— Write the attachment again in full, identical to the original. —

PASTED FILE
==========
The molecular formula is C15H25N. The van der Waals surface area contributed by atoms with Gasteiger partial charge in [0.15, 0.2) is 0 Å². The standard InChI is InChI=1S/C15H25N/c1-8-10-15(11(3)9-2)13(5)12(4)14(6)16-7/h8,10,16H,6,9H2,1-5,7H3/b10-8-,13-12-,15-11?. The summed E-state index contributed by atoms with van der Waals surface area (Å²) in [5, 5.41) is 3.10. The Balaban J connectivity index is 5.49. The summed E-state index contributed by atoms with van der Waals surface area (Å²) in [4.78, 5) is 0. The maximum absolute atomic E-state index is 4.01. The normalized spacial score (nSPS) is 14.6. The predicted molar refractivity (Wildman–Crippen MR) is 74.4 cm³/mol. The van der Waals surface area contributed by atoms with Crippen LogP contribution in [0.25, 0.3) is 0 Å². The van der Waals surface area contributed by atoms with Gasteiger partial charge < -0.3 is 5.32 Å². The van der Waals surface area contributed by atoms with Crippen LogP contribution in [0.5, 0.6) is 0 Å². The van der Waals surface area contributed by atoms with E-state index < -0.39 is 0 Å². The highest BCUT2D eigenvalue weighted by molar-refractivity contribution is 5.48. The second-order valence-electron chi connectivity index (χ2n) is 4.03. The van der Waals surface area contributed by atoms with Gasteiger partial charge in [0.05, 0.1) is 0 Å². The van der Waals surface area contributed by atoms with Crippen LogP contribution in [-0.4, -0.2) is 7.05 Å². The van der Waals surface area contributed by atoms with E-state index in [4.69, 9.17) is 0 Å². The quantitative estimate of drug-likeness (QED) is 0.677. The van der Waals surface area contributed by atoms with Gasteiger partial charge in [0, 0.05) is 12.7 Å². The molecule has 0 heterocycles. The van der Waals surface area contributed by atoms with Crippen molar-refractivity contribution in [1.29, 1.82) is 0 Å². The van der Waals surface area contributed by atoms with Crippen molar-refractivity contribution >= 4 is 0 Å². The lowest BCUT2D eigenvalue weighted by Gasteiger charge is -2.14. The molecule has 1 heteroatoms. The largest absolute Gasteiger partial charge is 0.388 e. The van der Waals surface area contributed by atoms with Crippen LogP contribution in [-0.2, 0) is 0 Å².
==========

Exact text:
The molecular formula is C15H25N. The van der Waals surface area contributed by atoms with Gasteiger partial charge in [0.15, 0.2) is 0 Å². The standard InChI is InChI=1S/C15H25N/c1-8-10-15(11(3)9-2)13(5)12(4)14(6)16-7/h8,10,16H,6,9H2,1-5,7H3/b10-8-,13-12-,15-11?. The summed E-state index contributed by atoms with van der Waals surface area (Å²) in [5, 5.41) is 3.10. The Balaban J connectivity index is 5.49. The summed E-state index contributed by atoms with van der Waals surface area (Å²) in [4.78, 5) is 0. The maximum absolute atomic E-state index is 4.01. The normalized spacial score (nSPS) is 14.6. The predicted molar refractivity (Wildman–Crippen MR) is 74.4 cm³/mol. The van der Waals surface area contributed by atoms with Crippen LogP contribution in [0.25, 0.3) is 0 Å². The van der Waals surface area contributed by atoms with Gasteiger partial charge < -0.3 is 5.32 Å². The van der Waals surface area contributed by atoms with Crippen LogP contribution in [0.5, 0.6) is 0 Å². The van der Waals surface area contributed by atoms with E-state index < -0.39 is 0 Å². The highest BCUT2D eigenvalue weighted by molar-refractivity contribution is 5.48. The second-order valence-electron chi connectivity index (χ2n) is 4.03. The van der Waals surface area contributed by atoms with Gasteiger partial charge in [0.05, 0.1) is 0 Å². The van der Waals surface area contributed by atoms with Crippen LogP contribution in [-0.4, -0.2) is 7.05 Å². The van der Waals surface area contributed by atoms with E-state index in [4.69, 9.17) is 0 Å². The quantitative estimate of drug-likeness (QED) is 0.677. The van der Waals surface area contributed by atoms with Gasteiger partial charge in [0, 0.05) is 12.7 Å². The molecule has 0 heterocycles. The van der Waals surface area contributed by atoms with Crippen molar-refractivity contribution in [1.29, 1.82) is 0 Å². The van der Waals surface area contributed by atoms with Crippen molar-refractivity contribution >= 4 is 0 Å². The lowest BCUT2D eigenvalue weighted by Gasteiger charge is -2.14. The molecule has 1 heteroatoms. The largest absolute Gasteiger partial charge is 0.388 e. The van der Waals surface area contributed by atoms with Crippen LogP contribution in [-0.2, 0) is 0 Å².